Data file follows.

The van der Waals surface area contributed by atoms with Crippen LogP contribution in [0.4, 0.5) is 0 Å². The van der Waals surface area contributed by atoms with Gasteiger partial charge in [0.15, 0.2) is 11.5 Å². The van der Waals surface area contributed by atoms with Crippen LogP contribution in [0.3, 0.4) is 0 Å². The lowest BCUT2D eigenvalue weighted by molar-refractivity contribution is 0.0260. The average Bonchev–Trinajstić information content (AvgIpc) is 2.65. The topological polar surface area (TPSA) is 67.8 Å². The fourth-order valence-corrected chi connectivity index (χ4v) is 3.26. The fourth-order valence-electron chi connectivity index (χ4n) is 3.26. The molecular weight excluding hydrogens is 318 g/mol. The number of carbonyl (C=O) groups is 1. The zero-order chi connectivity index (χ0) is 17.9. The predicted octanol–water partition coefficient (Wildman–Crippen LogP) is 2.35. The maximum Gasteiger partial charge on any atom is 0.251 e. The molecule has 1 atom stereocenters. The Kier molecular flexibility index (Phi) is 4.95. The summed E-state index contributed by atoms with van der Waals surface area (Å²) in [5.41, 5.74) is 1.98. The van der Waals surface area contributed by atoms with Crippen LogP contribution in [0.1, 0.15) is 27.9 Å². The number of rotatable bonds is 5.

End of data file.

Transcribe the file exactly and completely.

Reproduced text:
The van der Waals surface area contributed by atoms with Crippen LogP contribution in [0.4, 0.5) is 0 Å². The van der Waals surface area contributed by atoms with Gasteiger partial charge in [0.15, 0.2) is 11.5 Å². The van der Waals surface area contributed by atoms with Crippen LogP contribution in [0.3, 0.4) is 0 Å². The lowest BCUT2D eigenvalue weighted by molar-refractivity contribution is 0.0260. The average Bonchev–Trinajstić information content (AvgIpc) is 2.65. The topological polar surface area (TPSA) is 67.8 Å². The fourth-order valence-corrected chi connectivity index (χ4v) is 3.26. The fourth-order valence-electron chi connectivity index (χ4n) is 3.26. The molecular weight excluding hydrogens is 318 g/mol. The number of carbonyl (C=O) groups is 1. The zero-order chi connectivity index (χ0) is 17.9. The predicted octanol–water partition coefficient (Wildman–Crippen LogP) is 2.35. The maximum Gasteiger partial charge on any atom is 0.251 e. The molecule has 1 atom stereocenters. The Kier molecular flexibility index (Phi) is 4.95. The summed E-state index contributed by atoms with van der Waals surface area (Å²) in [5.41, 5.74) is 1.98. The van der Waals surface area contributed by atoms with Crippen LogP contribution in [0.1, 0.15) is 27.9 Å². The number of rotatable bonds is 5.